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P030 Development of small bowel tissue phantom for microultrasound 

T. Anbarasan*1, C. E. M. Démoré1, H. Lay2, M. R. S. Sunoqrot1, R. Poltarjonoks1, S. Cochran2, B. F. Cox1

1University of Dundee, Dundee, United Kingdom, 2University of Glasgow, Glasgow, United Kingdom


Subclinical presentation of inflammatory bowel disease may involve mural pathologies not macroscopically visible via endoscopy.1 Detecting these changes without biopsy could be possible with the use of high-resolution transmural images of the gastrointestinal (GI) tract generated by microultrasound (μUS) instruments operating at high frequencies ranging from 25.0 to >100.0 MHz.2


A porcine small bowel tissue phantom was developed and perfused with degassed phosphate buffer saline (dPBS) solution through a cannula inserted in its mesenteric vessel to simulate in-vivo conditions and achieve better μUS mucosal characterisation. Two scanning systems, the μUS step scanner and μUS sweep scanner were used to scan repeatedly regions of prepared samples of porcine small bowel tissue. The average A-scan data obtained by the μUS scanning systems after scanning the tissue phantom is processed using MATLAB through B-scan reconstruction to produce 2D images of the tissue phantom with its various features represented by a colour map and evaluated against histology for accuracy.


Preliminary investigation of porcine small bowel tissue phantoms revealed visible delineation between submucosa and muscularis externa layers as illustrated in Figure 1. Comparing relative positions of fiduciary markers injected into the layers of the porcine small bowel tissue phantom, between scans, allowed for the deduction of changes within the tissue, which could potentially affect the accuracy of the μUS scan. These changes have been accredited to a possible effect of necrotic degradation and micro-displacement of the tissue phantom.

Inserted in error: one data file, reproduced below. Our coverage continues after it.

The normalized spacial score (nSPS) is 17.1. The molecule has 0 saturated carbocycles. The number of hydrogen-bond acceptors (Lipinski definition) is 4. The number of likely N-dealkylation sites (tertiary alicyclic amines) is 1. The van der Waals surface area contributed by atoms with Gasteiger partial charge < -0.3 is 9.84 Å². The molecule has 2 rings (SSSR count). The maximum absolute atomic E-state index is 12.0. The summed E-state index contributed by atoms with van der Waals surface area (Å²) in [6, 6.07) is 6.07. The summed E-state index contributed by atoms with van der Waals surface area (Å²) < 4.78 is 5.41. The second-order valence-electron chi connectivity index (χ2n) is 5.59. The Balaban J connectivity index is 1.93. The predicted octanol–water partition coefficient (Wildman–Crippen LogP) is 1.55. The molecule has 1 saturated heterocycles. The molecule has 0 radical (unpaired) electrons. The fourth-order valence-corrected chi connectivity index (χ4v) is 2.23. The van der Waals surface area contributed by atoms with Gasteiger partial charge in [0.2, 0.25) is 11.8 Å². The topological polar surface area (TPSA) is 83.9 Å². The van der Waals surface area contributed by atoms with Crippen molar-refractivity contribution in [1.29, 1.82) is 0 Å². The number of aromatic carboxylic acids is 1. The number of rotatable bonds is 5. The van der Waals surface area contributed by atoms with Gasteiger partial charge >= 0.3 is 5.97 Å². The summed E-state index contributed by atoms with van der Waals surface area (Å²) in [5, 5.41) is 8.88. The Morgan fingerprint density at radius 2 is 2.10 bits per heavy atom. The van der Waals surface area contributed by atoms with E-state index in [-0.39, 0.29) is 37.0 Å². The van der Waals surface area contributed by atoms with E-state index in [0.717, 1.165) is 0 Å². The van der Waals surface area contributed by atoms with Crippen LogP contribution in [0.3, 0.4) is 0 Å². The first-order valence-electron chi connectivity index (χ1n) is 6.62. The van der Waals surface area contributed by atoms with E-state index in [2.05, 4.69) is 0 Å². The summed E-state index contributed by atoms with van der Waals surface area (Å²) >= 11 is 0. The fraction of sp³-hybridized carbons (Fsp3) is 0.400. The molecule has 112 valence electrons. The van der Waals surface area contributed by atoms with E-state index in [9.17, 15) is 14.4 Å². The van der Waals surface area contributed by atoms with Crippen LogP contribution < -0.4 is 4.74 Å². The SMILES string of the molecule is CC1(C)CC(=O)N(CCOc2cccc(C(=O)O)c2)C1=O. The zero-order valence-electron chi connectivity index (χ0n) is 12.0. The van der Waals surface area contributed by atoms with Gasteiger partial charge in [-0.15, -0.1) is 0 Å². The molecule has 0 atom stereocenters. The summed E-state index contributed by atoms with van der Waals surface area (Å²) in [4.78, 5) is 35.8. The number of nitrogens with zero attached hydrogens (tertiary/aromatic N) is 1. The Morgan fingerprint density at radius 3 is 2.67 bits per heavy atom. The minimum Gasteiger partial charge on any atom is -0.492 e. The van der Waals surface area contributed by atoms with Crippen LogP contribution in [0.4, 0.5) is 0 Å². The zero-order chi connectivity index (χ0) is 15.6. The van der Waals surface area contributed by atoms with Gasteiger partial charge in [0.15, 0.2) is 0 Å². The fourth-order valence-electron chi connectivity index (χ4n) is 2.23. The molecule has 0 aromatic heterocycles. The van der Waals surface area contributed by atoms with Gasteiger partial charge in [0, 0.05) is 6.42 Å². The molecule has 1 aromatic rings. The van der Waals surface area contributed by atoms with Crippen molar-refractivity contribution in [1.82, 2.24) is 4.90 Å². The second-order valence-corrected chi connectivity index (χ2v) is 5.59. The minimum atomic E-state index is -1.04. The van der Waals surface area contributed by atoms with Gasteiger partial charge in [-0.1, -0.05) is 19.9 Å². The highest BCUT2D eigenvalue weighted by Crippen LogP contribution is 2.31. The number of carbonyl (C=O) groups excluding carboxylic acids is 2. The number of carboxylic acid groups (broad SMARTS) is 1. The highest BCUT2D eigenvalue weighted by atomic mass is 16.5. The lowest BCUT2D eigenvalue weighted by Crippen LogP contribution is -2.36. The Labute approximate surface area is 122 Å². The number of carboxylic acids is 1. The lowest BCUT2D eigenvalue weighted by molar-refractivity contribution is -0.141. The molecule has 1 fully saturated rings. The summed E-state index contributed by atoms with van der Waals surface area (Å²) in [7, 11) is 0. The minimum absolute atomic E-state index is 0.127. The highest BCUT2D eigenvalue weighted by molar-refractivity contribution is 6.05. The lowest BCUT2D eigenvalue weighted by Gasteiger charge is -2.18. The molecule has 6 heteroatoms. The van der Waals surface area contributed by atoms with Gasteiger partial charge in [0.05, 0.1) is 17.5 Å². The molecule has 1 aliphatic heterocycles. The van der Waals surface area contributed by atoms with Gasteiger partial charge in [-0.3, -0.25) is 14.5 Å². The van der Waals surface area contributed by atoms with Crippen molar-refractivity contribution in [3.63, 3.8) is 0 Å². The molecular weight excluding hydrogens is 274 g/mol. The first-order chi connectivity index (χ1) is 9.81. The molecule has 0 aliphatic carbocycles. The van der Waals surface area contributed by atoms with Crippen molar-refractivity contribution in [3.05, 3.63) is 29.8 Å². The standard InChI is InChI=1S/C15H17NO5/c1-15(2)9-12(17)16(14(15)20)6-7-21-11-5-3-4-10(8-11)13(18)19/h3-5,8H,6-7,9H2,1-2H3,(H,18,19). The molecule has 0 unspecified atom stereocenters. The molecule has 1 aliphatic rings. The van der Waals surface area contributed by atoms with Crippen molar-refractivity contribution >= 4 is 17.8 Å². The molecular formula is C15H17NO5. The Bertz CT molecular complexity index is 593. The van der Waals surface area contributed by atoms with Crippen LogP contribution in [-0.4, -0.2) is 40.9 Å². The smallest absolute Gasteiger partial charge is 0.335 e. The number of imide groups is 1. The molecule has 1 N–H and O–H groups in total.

Figure 1. (a) B-scan 2D reconstructed image of porcine small bowel tissue phantom scanned on its short axis at 48.07 MHz. (b) Histological correlation of 
scan image.


Phantom development has allowed qualitative investigation of μUS as a transmural imaging modality of the GI tract. Further investigation is needed with diseased tissue models to evaluate μUS detection of pathologies such as granulomas and lymphocyte aggregation. Repetition of μUS scans are needed for ensuring capabilities of μUS observed are both quantitatively investigated and statistically significant. μUS scanning has demonstrated immense potential to be integrated, in the future, with endoscopic ultrasound scanners to generate higher-resolution images of the GI tract for surveillance for new pathology and to provide a basis for diagnosis and earlier medical intervention.


[1] Sankey EA, Dhillon AP, Anthony A, et al. Early mucosal changes in Crohn’s disease. Gut 1993;34(3):375–81.

[2] Ødegaard S, Nesje LB, Lærum OD, et al. High-frequency ultrasonographic imaging of the gastrointestinal wall. Expert Rev of Med Dev 2012;9(3):263–73.

[3] Nelson SA, Li Z, Newton IP, et al. Tumourigenic fragments of APC cause dominant defects in directional cell migration in multiple model systems. Dis Model Mech 2012;5(6):940–47.